Thursday, December 1, 2011

The Fantastic in the Fine Arts: The work of Friedensreich Hundertwasser

I studied abroad in Germany while in college, and during one weekend trip, a friend and I headed north to visit Leipzig and Wittenberg.  While in Wittenberg, we discovered there wasn't much to do once you had visited everything to do with Martin Luther, so we ended up wandering around the town a bit.  And we came across this building:

It's the Luther-Melancthon-Gymnasium (High School), designed by architect Friedensreich Hundertwasser.  It's an amazing combination of bright colors, Dr. Seuss-like shapes, and trees growing on the roof.

And while it doesn't explicitly have anything to do with the fantastic, I found the building to be magical.

 A few weeks ago, I wrote about finding the possibility of the fantastic in everyday life, and I think that the work of Hundertwasser appeals to me for similar reasons.  The unexpected appearance of bright colors and crazy shapes, particularly in places that are very industrial-looking and gray, suggests the possibility of the fantastic, since what, other than magic, could have brought in such vibrant, out-of-place architecture.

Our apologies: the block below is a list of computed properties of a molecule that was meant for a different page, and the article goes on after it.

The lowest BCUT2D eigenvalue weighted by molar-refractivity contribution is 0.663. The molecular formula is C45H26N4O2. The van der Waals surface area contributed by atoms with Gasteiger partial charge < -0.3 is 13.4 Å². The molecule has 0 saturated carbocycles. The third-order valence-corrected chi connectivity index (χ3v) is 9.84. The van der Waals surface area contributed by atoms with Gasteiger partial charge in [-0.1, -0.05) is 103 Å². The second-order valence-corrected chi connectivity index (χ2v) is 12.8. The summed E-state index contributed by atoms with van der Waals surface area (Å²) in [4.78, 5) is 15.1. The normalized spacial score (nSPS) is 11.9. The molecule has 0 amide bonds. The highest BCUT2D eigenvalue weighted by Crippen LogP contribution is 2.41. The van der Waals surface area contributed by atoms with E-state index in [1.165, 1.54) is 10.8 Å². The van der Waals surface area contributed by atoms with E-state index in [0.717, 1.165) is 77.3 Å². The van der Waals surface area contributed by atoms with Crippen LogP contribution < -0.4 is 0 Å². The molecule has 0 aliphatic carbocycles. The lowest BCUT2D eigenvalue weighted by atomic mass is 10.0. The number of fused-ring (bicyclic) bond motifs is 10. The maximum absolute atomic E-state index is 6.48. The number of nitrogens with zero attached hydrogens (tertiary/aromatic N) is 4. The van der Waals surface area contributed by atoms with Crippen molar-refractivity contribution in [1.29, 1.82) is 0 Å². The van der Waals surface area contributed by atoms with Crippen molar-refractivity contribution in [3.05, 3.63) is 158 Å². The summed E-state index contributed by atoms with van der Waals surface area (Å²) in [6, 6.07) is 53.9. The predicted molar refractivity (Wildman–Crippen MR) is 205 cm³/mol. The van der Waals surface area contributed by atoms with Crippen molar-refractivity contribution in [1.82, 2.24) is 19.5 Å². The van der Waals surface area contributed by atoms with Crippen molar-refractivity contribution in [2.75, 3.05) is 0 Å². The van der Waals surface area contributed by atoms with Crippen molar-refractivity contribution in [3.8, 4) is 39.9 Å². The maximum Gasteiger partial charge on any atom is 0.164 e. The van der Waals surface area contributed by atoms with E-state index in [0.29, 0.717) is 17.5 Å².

It turns out that Hundertwasser was dedicated to bringing life to places that he thought were ugly; in several speeches he gave, he argued that conventional architecture was a sterile grid that imprisoned people.  The website for the Hundertwasser House (pictured below) explains Hundertwasser's philosophy in greater detail: "Die Geradlinigkeiten und die Uniformität der Bauhausarchitektur gehen ihrem Ende entgegen, denn sie ist gefühllos, steril, kalt, herzlos, aggressiv und emotionslos," which, loosely translated, reads, "The straight lines and uniformity of the Bauhaus architectural style go against their own ends, because this architecture is without feeling, sterile, cold, heartless, aggressive, and without emotion."

I think this explains why many of Hundertwasser's buildings seem to be in industrial, urban areas--and why the buildings that exhibit the greatest contrast to their surroundings are the ones that I am most drawn to.  The contrast between color and gray, between straight lines and curved, is a juxtaposition that affirms the infinite possibilities of life.  Take this thermal power plant in Vienna that Hundertwasser designed, for example:

Photo by Lukas Riebling, CC BY-SA 3.0
The real magic of this building comes from the contrast between the function of the power plant and the whimsy of the building.  It's a contrast the suggests potential, possibility, and creativity--the very best parts of the fantastic.